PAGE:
Vengeance is fine

Movie avengers don’t come much harder – or much more fun – than Den­zel Wash­ing­ton’s juiced-up Equal­izer, writes

The Irish Times - Friday - The Ticket - - THE TICKET REVIEWS -

THE EQUAL­IZER Di­rected by An­toine Fuqua. Star­ring Den­zel Wash­ing­ton, Mar­ton Csokas, Chloë Grace Moretz, David Har­bour, Bill Pull­man, Melissa Leo 16 cert, gen re­lease, 131 min The key scene in this lu­di­crous, deaf­en­ing, hugely en­ter­tain­ing romp comes about two-thirds of the way through. By this stage, we have dis­cov­ered that Robert McCall is not just an or­di­nary em­ployee at a Bos­ton hard­ware store. Given that he in­hab­its the im­plau­si­bly lithe frame of Den­zel Wash­ing­ton, this in­for­ma­tion can hardly be re­garded as a spoiler, but, lest the viewer be in any doubt, a bar­rage of dis­em­bow­elling and ex­plo­sions will set minds at rest. Robert has just had large por­tions of his thigh gouged into bloody rib­bons.

No mat­ter. He boils up a dis­in­fec­tant po­tion and pours it on the wound. Wash­ing­ton’s tiny gri­mace and faint in­hala­tion sug­gest the mildest twinge of in­di­ges­tion. You sir, are Regius Pro­fes­sor of Hard­ness at Gran­ite Univer­sity.

The film is nom­i­nally based on the TV se­ries from the 1980s, but noth­ing of any sig­nif­i­cance has been re­tained. Ed­ward Wood­ward played a grumpy old sod who rarely got his own hands dirty. Wash­ing­ton gives us a men­tally trou­bled ge­nius who can, if given a few seconds to re­con­noitre, elim­i­nate an en­tire room­ful of thugs with just a pro­pel­ling pen­cil and an ap­ple corer. On the sur­face, he lives the most or­di­nary of lives. His flat is Spar­tan. He is read­ing his way through the great Vic­to­rian nov­els. Each evening, he oc­cu­pies a lonely seats in a shame­less recre­ation of Ed­ward Hop­per’s Nighthawks diner.

Robert’s life could, we sus­pect, go on this way for decades. Then he en­coun­ters a young pros­ti­tute – th­ese days, if it’s not Hailee Ste­in­feld (who it’s not) then it’s Chloe Grace Moretz (who it is) – and, al­low­ing the mask to slip, be­comes caught up in her un­happy in­ter­ac­tions with il­le­git­i­mate busi­ness­men. Soon Bob has be­come an all-pur­pose avenger. The wrath of Hell is ranged against him and the wrath of Hell doesn’t stand a chance.

The Equal­izer is, in short, a su­per­hero ad­ven­ture. The knowl­edge that no­body or noth­ing can break McCall re­moves any sense of peril from the story. But the film is pack­aged with such hi­lar­i­ously sleek style that it proves hard to re­sist. It’s mostly sec­ond­hand style, of course.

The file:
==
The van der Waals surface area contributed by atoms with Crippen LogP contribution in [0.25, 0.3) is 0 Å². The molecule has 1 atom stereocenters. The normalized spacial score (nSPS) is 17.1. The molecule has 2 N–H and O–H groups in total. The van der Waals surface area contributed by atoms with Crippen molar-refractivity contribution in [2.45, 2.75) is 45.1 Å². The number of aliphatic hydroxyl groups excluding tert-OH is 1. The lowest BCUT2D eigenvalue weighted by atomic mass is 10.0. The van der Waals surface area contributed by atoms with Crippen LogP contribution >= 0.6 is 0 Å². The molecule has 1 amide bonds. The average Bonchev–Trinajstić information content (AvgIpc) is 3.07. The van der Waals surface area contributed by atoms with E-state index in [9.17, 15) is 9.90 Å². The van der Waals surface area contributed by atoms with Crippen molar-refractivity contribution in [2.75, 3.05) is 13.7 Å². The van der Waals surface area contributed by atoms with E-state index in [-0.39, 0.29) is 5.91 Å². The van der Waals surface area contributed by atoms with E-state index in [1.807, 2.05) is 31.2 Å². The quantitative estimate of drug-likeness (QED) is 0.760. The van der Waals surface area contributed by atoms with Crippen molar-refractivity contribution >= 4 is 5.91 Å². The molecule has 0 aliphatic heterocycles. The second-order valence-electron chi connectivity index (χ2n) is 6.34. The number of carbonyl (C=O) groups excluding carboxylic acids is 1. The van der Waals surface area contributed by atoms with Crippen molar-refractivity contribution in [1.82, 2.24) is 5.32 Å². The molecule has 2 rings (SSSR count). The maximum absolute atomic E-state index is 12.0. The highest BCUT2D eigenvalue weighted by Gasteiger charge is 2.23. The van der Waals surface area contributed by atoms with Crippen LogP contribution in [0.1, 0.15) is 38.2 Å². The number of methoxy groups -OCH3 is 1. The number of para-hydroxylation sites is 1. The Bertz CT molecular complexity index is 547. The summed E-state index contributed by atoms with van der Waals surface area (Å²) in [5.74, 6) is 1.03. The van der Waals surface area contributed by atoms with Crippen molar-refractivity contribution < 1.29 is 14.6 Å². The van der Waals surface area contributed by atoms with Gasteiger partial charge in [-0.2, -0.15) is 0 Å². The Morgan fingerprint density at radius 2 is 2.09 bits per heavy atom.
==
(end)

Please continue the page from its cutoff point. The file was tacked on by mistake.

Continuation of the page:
To be fair to An­toine Fuqua, di­rec­tor of Train­ing Day, he makes no se­crets of his chief in­flu­ence: a fi­nal surge of Moby’s ver­sion of New Dawn Fades ges­tures con­spic­u­ously to­wards the use of that tune in Michael Mann’s Heat. Fuqua has never be­fore been quite so in thrall to Mann’s blue men­ace or so taken with his lus­cious widescreen.

One might ar­gue that the sheer pre­pos­ter­ous­ness of the ac­tion sucks all the cool from the en­ter­prise. Then again, it’s hard to imag­ine the film be­ing quite so much fun if it weren’t quite so off the leash. The de­pic­tion of the Rus­sian un­der­world is, per­haps, too of­fen­sive to seem prop­erly funny. Ital­ian-Americans could, when whin­ing about The God­fa­ther and Good­Fel­las, con­sole them­selves with the knowl­edge that there were more nu­anced de­pic­tions of their peo­ple else­where. Hol­ly­wood seems un­able to imag­ine east Euro­peans who are any­thing other than thugs or pros­ti­tutes.

That aside, The Equal­izer is more amus­ingly juiced-up than a chara­banc full of drunken Elvis im­per­son­ators. Wash­ing­ton has great fun rep­re­sent­ing a man who is no fun what­so­ever. This Equal­izer is among the most em­blem­atic of Amer­i­can anti-he­roes: he drinks cof­fee in icons of Americana; he reads Ernest Hem­ing­way; he truly be­lieves that any man can be what he wants to be if he tries hard enough. They should put his face on the $10 bill.

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